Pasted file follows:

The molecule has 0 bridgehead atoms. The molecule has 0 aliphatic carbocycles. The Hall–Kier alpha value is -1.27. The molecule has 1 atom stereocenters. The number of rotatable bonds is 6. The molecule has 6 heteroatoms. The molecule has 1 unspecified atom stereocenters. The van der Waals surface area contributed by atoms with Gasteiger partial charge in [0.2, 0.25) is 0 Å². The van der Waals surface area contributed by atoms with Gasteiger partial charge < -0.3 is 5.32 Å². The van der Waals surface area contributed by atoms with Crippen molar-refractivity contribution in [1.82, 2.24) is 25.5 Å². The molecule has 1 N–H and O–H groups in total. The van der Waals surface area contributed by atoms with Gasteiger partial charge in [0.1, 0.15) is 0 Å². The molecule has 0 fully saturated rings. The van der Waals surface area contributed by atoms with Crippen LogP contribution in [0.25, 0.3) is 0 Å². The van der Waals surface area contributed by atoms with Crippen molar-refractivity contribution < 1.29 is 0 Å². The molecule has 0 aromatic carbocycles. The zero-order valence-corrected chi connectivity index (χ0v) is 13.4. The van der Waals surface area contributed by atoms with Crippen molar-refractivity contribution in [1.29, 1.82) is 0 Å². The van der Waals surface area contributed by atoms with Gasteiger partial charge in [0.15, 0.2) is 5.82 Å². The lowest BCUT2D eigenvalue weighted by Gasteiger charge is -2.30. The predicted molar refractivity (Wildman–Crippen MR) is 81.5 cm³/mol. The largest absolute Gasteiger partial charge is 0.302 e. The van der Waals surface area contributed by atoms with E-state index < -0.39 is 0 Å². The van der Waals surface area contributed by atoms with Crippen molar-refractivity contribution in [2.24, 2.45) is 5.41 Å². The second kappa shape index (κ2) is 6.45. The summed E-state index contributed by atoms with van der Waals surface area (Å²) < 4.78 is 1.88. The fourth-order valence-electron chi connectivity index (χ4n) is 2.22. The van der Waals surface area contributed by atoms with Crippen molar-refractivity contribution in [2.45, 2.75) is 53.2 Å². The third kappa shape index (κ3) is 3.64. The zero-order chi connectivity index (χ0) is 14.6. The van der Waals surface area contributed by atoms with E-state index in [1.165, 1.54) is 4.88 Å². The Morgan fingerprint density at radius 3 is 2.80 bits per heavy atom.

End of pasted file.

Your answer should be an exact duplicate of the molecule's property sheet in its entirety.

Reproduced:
The molecule has 0 bridgehead atoms. The molecule has 0 aliphatic carbocycles. The Hall–Kier alpha value is -1.27. The molecule has 1 atom stereocenters. The number of rotatable bonds is 6. The molecule has 6 heteroatoms. The molecule has 1 unspecified atom stereocenters. The van der Waals surface area contributed by atoms with Gasteiger partial charge in [0.2, 0.25) is 0 Å². The van der Waals surface area contributed by atoms with Gasteiger partial charge < -0.3 is 5.32 Å². The van der Waals surface area contributed by atoms with Crippen molar-refractivity contribution in [1.82, 2.24) is 25.5 Å². The molecule has 1 N–H and O–H groups in total. The van der Waals surface area contributed by atoms with Gasteiger partial charge in [0.1, 0.15) is 0 Å². The molecule has 0 fully saturated rings. The van der Waals surface area contributed by atoms with Crippen LogP contribution in [0.25, 0.3) is 0 Å². The van der Waals surface area contributed by atoms with Crippen molar-refractivity contribution < 1.29 is 0 Å². The molecule has 0 aromatic carbocycles. The zero-order valence-corrected chi connectivity index (χ0v) is 13.4. The van der Waals surface area contributed by atoms with Crippen molar-refractivity contribution in [1.29, 1.82) is 0 Å². The van der Waals surface area contributed by atoms with Gasteiger partial charge in [0.15, 0.2) is 5.82 Å². The lowest BCUT2D eigenvalue weighted by Gasteiger charge is -2.30. The predicted molar refractivity (Wildman–Crippen MR) is 81.5 cm³/mol. The largest absolute Gasteiger partial charge is 0.302 e. The van der Waals surface area contributed by atoms with E-state index < -0.39 is 0 Å². The van der Waals surface area contributed by atoms with Crippen molar-refractivity contribution in [2.24, 2.45) is 5.41 Å². The second kappa shape index (κ2) is 6.45. The summed E-state index contributed by atoms with van der Waals surface area (Å²) < 4.78 is 1.88. The fourth-order valence-electron chi connectivity index (χ4n) is 2.22. The van der Waals surface area contributed by atoms with Crippen molar-refractivity contribution in [2.45, 2.75) is 53.2 Å². The third kappa shape index (κ3) is 3.64. The zero-order chi connectivity index (χ0) is 14.6. The van der Waals surface area contributed by atoms with E-state index in [1.165, 1.54) is 4.88 Å². The Morgan fingerprint density at radius 3 is 2.80 bits per heavy atom.